New policies for Missouri libraries take effect, including banning “obscene” material
SPRINGFIELD, Mo. (KY3) - A new policy taking effect on Tuesday bans libraries in Missouri from buying materials that some could consider obscene. And if libraries don’t change their policies, they could lose state funding.
“The law wants to put the responsibility on librarians to police what children and young people check out,” said Kathleen O’Dell with the Springfield-Greene county library. “One of the provisions of the law is that it would fine a librarian up to $500 if they went against a parent’s wishes about what a child would be checking out.”
If libraries across Missouri do not follow the six requirements in a new rule from the secretary of state’s office, they will not receive state funding.
Those requirements laid out in the Library Certification Requirement for the Protection of Minors include:
- A written policy describing how they consider age appropriateness when selecting materials.
- Materials that are “child pornography,” as defined by Missouri Law, are banned.
- Libraries must create and publish a policy letting parents and guardians determine what materials their children can access.
- No “age-inappropriate” materials will be displayed in areas used for children or teens.
- Events must designate which ones are appropriate for different age groups.
- Libraries will adopt a written policy letting parents challenge whether materials, events, or displays are “age-appropriate.” The results of challenges must be published on a library’s website.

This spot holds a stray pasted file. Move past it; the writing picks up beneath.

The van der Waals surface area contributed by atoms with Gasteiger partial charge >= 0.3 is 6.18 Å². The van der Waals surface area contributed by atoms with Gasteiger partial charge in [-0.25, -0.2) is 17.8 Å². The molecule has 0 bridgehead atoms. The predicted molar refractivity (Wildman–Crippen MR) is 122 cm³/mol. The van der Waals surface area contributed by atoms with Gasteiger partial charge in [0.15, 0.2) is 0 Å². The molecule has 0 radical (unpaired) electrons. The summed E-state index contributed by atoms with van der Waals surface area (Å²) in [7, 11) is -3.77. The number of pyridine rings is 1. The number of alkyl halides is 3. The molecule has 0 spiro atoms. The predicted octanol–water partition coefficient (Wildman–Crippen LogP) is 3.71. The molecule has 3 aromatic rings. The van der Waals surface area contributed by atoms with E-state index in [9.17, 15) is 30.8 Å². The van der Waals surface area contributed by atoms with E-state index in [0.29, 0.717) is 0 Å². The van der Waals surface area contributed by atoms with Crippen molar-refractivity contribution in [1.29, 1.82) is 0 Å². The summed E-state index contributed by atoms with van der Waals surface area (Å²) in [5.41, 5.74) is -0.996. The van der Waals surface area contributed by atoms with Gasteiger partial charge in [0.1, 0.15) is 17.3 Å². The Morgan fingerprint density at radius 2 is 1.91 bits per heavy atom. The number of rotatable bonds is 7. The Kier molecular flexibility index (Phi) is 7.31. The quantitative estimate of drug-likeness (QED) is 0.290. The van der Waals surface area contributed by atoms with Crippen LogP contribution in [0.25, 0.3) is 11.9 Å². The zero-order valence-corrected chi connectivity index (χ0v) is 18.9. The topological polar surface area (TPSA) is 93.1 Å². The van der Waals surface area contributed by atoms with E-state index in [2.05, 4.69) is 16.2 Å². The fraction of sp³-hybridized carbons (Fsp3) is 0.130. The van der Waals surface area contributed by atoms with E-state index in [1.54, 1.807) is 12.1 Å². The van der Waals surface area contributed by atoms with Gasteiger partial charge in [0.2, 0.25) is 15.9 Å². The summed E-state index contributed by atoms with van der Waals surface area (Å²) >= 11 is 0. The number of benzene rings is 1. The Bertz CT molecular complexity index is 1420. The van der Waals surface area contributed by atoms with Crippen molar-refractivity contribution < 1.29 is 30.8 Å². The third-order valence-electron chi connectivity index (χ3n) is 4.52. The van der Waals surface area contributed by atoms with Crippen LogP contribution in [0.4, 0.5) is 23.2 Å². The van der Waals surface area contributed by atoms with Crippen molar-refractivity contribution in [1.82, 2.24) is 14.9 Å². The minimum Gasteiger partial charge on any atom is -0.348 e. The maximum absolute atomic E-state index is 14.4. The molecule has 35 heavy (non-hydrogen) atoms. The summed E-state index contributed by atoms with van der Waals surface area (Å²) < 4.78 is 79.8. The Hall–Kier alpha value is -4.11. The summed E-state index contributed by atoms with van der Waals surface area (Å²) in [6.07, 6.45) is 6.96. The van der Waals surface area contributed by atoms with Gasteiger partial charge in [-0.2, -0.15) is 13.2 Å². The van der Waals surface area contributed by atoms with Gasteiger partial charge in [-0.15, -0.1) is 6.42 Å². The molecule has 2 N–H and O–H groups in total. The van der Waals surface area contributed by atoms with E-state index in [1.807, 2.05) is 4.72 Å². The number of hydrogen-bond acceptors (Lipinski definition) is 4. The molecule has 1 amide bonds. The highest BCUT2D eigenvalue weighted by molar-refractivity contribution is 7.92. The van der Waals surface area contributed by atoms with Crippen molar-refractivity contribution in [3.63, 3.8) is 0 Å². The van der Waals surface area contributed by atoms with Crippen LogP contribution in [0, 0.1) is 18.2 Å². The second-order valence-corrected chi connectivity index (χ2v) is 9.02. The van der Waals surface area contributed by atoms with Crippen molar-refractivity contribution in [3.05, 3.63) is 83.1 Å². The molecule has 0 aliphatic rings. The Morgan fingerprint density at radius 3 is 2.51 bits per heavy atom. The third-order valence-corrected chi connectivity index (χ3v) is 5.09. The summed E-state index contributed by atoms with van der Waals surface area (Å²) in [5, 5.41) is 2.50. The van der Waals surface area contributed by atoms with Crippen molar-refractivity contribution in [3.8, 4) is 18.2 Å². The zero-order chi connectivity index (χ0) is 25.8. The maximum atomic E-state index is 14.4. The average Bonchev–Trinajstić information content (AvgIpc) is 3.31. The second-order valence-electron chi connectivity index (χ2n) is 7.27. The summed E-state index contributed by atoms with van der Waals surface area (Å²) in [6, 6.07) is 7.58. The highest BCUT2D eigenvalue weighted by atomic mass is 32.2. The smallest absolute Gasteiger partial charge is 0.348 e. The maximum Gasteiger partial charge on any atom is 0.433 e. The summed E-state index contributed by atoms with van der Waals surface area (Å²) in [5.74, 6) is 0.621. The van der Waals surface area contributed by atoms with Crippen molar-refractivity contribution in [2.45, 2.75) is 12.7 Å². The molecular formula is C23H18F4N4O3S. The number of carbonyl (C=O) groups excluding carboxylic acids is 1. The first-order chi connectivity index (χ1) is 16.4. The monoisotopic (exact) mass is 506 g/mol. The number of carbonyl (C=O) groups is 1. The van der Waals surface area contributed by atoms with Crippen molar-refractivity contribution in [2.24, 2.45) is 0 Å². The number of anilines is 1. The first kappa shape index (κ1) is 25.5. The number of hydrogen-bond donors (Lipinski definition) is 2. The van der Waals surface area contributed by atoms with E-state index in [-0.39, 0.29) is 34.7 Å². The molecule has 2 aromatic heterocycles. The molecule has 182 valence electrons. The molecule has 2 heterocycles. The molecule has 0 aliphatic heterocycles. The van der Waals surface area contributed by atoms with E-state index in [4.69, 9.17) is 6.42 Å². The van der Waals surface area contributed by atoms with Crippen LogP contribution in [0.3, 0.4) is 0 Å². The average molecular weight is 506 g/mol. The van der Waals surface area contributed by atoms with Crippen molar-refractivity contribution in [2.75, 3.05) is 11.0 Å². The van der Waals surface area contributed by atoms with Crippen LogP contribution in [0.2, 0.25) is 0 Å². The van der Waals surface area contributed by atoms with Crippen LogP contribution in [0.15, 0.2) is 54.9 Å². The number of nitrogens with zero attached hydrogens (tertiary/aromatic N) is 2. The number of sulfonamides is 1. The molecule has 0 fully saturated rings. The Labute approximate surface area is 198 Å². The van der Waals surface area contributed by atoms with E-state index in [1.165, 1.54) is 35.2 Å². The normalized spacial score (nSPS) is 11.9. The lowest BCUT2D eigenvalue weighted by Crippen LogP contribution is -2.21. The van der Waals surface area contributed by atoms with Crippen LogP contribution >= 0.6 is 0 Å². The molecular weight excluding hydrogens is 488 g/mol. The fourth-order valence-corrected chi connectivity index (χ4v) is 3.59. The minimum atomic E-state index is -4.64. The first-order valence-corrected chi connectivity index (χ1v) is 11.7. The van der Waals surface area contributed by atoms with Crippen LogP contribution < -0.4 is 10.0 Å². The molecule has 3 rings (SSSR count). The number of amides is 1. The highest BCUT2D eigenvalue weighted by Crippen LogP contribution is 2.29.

The Springfield-Greene County Library District already has most of these policies, but some nationwide will have to write them from scratch.
“We understand that there are some smaller library districts that maybe don’t have as strong of policies that that we do and are concerned,” said O’Dell.
One of those many districts is in Dallas County. The director says they are actively working on it. Some library users think it’s going too far, while others say it is necessary.
As for Springfield-Greene County Libraries, it’s creating a committee to review its policies.
”We’re reviewing our policy based on the law, and we have not made any decisions yet,” said O’Dell. “We’re pretty confident that what we have in place is sufficient to meet the standards of the law.”
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